The region of North Africa and the Middle East is a large, diverseregion. There are many diﬀerent geographic and humancharacteristics that make up the region. The varied landscape hasinﬂuenced the way people live their lives.North Africa and the Middle East have rich cultures and a historyreaching far into the past. As you work through this section, youwill look at the impact religion, government, and lifestyle play inhow a person’s perspective is shaped.The region of North Africa and the Middle East covers almost 6.6million square miles (17 million sq. km) in area, more than twicethe size of the continental United States. North Africa consists ofthe countries of Morocco, Algeria, Tunisia, Libya and Egypt. TheMiddle East is made up of Israel, Jordan, Lebanon, Syria, Turkey,Iraq, Iran, Saudi Arabia, Yemen, Oman, United Arab Emirates,Qatar, Kuwait, Afghanistan and Pakistan.The Middle East and North Africa have long been linked together.For centuries camel caravans have crossed the region takinggoods and ideas back and forth. This region became acrossroads for trade, connecting Africa, Europe, and Asia. Todaytrade still makes a lasting impact, with oil being the dominategood instead of the spices and silks of centuries ago.Image source: https://en.wikipedia.org/wiki/Trans-Saharan trade#mediaviewer/File:Caravane hoggar1.jpg79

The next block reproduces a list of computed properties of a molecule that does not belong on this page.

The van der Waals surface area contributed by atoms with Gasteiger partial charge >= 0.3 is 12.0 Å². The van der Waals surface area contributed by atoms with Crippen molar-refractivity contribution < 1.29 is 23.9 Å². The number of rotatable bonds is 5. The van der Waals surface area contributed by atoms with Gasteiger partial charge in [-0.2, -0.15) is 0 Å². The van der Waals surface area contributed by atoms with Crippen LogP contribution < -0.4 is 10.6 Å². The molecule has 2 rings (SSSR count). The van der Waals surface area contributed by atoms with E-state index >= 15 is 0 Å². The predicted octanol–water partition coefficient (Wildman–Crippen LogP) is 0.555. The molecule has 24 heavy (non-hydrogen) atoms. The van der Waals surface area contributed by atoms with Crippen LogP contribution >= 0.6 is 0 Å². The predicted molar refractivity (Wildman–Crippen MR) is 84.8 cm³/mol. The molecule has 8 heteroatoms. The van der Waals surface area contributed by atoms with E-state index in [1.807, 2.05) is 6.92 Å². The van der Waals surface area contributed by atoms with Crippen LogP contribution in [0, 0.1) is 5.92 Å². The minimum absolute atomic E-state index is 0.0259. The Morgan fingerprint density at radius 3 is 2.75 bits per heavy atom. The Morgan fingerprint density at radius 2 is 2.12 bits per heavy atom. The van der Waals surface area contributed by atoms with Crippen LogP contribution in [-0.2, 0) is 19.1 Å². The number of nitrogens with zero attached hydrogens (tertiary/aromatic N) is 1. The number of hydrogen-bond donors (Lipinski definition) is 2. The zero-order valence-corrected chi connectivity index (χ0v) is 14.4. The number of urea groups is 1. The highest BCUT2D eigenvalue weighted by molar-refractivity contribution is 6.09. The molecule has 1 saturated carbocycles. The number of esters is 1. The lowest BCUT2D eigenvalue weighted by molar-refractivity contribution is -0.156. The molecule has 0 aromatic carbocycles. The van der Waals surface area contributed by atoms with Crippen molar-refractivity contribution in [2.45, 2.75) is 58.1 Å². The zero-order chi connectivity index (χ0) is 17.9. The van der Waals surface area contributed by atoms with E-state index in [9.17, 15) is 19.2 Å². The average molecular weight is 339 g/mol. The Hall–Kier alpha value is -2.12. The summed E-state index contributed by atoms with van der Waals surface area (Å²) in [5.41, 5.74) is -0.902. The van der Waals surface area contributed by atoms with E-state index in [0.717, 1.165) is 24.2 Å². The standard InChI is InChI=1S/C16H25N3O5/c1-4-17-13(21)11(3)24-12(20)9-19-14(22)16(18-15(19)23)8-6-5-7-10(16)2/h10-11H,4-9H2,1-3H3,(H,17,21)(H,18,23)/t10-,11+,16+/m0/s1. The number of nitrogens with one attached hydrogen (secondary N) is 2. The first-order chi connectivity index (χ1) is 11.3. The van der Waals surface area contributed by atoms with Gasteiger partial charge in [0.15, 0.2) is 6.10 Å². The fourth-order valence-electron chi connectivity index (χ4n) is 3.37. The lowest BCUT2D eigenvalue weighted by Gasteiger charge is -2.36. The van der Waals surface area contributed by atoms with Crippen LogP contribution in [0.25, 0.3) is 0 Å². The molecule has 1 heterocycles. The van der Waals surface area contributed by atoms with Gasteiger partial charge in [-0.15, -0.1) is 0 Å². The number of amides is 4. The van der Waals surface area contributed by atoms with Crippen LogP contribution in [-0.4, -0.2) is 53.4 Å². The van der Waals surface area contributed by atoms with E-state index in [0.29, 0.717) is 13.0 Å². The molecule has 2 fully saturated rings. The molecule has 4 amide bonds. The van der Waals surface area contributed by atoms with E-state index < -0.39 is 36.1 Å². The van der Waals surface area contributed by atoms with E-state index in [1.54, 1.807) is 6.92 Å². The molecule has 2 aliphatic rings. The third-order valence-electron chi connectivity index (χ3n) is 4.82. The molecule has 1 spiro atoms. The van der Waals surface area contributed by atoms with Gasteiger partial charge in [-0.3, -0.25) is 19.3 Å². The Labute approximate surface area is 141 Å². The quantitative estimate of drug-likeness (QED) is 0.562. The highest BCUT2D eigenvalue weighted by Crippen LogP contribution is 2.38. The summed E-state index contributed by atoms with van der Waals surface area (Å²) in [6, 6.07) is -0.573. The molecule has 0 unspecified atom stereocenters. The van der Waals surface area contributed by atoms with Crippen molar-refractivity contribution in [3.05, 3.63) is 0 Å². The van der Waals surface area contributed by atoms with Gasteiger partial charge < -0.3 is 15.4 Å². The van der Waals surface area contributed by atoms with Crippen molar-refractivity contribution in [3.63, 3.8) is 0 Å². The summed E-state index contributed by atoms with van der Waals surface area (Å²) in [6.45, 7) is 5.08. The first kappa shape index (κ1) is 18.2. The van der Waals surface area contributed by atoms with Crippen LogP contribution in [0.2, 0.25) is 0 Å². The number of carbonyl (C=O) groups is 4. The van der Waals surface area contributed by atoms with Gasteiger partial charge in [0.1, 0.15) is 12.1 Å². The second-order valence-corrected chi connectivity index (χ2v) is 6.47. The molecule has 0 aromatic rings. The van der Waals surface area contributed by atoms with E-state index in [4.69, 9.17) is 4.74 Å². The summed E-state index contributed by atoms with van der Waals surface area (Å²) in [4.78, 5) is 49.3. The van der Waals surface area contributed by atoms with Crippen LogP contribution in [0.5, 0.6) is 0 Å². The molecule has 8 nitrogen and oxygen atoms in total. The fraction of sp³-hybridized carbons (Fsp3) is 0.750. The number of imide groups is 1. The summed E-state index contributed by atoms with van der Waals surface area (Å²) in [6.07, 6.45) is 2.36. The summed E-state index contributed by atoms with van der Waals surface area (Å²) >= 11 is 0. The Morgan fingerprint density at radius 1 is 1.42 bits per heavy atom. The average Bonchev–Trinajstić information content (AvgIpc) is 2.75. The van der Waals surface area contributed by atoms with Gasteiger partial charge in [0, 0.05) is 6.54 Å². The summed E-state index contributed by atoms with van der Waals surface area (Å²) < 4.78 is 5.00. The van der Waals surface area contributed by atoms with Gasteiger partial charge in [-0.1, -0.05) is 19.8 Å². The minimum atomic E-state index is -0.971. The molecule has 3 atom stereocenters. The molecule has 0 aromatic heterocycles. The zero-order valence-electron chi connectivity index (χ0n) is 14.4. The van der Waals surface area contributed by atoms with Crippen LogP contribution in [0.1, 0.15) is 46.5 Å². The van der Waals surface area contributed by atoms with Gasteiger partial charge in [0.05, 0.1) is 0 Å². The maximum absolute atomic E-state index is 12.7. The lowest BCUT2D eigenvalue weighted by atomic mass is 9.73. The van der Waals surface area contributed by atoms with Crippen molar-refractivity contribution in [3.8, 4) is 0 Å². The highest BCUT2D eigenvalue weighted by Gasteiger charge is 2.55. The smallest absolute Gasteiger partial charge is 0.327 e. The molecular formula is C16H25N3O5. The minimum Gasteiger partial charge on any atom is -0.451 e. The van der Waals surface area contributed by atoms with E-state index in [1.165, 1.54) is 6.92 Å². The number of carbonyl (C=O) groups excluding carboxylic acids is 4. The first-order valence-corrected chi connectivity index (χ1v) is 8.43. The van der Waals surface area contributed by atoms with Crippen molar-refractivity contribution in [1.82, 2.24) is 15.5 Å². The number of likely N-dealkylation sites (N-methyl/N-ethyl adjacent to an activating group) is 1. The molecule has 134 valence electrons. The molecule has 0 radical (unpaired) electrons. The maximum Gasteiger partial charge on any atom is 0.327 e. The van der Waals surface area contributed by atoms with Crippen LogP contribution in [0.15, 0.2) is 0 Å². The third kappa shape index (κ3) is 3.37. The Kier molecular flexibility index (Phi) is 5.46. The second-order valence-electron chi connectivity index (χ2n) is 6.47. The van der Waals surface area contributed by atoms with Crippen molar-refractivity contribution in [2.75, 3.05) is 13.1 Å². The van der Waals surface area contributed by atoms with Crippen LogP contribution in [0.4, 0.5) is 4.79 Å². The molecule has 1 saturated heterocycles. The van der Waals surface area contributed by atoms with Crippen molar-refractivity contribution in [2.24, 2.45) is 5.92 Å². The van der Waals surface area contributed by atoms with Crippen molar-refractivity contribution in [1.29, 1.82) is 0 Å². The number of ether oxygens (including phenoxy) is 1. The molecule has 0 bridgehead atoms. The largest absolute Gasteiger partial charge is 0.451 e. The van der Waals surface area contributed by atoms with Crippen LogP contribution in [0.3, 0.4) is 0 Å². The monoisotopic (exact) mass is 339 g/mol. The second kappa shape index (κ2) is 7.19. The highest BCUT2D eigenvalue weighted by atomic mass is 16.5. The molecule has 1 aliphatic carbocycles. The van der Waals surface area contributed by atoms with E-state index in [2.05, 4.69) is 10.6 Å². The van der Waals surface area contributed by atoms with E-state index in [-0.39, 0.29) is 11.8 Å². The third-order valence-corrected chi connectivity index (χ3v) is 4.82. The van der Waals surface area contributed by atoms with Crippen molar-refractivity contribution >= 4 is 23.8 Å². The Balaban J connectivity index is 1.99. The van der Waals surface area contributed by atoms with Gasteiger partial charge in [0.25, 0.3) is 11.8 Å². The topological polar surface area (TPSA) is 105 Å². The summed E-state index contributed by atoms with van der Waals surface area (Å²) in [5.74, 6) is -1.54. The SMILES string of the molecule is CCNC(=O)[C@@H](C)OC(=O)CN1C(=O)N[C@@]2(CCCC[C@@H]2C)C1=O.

The rich history of the people in the region extends far beyondFossil fuels are in high demand worldwide. Due to the largeeconomics. The Middle East has long been known as the "cradledemand for oil, a fossil fuel, many countries in the region haveof civilization.” This is wheregrown very rich meeting the world's growing reliance. North Africafarming began. This is wherethe ﬁrst cities developed andthis region is also theInteractive 4.2 GoogleMaps - North Africa and theMiddle Eastbirthplace of three major worldand the Middle East have the largest known oil deposits in theworld. Oil is reﬁned down and used in many diﬀerent products.Gas is one product that comes from oil and is important since it isthe fuel used by most cars, trucks, planes and ships worldwide.religions.Use this link to examine thearea. Look at both the humanand physical characteristics ofthe region. What are some ofthe things you observe? Zoominto the area, to some of theUse this interactive widget to learnmore about the regions.countries. Explore some of the pictures that show up at thebottom.Economic ActivityNatural resources deﬁne the economic activity of North Africa andthe Middle East. Petroleum, or oil, is the most important resourceImage source: 0/Oil Reserves Updated.pngto the region due to the world’s demand for it and the regionhaving so much of it. Another major resource is water, which, incontrast to oil, is important due to the lack of fresh water in theregion.Describe where oil is located in North Africa and in theMiddle East.80